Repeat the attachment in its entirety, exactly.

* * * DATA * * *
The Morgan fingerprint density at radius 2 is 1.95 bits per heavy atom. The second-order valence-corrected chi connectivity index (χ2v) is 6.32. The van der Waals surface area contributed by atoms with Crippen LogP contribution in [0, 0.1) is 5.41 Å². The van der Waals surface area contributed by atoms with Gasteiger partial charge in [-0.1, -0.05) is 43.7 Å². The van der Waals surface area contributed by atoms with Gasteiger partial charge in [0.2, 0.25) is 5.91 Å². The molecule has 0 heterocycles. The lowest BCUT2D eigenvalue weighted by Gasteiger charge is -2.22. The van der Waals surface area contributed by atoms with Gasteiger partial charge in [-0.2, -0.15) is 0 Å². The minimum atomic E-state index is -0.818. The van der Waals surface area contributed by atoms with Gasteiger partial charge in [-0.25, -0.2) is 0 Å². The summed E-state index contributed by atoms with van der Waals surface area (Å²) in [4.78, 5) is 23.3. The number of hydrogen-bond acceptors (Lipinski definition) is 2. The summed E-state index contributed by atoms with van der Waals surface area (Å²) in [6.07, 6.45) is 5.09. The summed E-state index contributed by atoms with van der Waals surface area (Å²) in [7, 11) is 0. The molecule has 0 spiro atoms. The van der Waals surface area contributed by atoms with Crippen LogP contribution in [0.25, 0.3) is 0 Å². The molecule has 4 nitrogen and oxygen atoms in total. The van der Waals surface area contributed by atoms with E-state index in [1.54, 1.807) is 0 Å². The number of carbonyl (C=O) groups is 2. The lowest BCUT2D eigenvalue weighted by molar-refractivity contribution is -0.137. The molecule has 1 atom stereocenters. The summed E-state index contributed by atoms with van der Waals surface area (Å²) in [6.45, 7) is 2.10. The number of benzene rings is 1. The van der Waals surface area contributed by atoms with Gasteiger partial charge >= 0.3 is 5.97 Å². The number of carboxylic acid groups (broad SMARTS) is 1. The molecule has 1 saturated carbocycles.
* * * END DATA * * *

The Morgan fingerprint density at radius 2 is 1.95 bits per heavy atom. The second-order valence-corrected chi connectivity index (χ2v) is 6.32. The van der Waals surface area contributed by atoms with Crippen LogP contribution in [0, 0.1) is 5.41 Å². The van der Waals surface area contributed by atoms with Gasteiger partial charge in [-0.1, -0.05) is 43.7 Å². The van der Waals surface area contributed by atoms with Gasteiger partial charge in [0.2, 0.25) is 5.91 Å². The molecule has 0 heterocycles. The lowest BCUT2D eigenvalue weighted by Gasteiger charge is -2.22. The van der Waals surface area contributed by atoms with Gasteiger partial charge in [-0.2, -0.15) is 0 Å². The minimum atomic E-state index is -0.818. The van der Waals surface area contributed by atoms with Gasteiger partial charge in [-0.25, -0.2) is 0 Å². The summed E-state index contributed by atoms with van der Waals surface area (Å²) in [4.78, 5) is 23.3. The number of hydrogen-bond acceptors (Lipinski definition) is 2. The summed E-state index contributed by atoms with van der Waals surface area (Å²) in [6.07, 6.45) is 5.09. The summed E-state index contributed by atoms with van der Waals surface area (Å²) in [7, 11) is 0. The molecule has 0 spiro atoms. The van der Waals surface area contributed by atoms with Crippen LogP contribution in [0.25, 0.3) is 0 Å². The molecule has 4 nitrogen and oxygen atoms in total. The van der Waals surface area contributed by atoms with E-state index in [1.54, 1.807) is 0 Å². The number of carbonyl (C=O) groups is 2. The lowest BCUT2D eigenvalue weighted by molar-refractivity contribution is -0.137. The molecule has 1 atom stereocenters. The summed E-state index contributed by atoms with van der Waals surface area (Å²) in [6.45, 7) is 2.10. The number of benzene rings is 1. The van der Waals surface area contributed by atoms with Gasteiger partial charge >= 0.3 is 5.97 Å². The number of carboxylic acid groups (broad SMARTS) is 1. The molecule has 1 saturated carbocycles.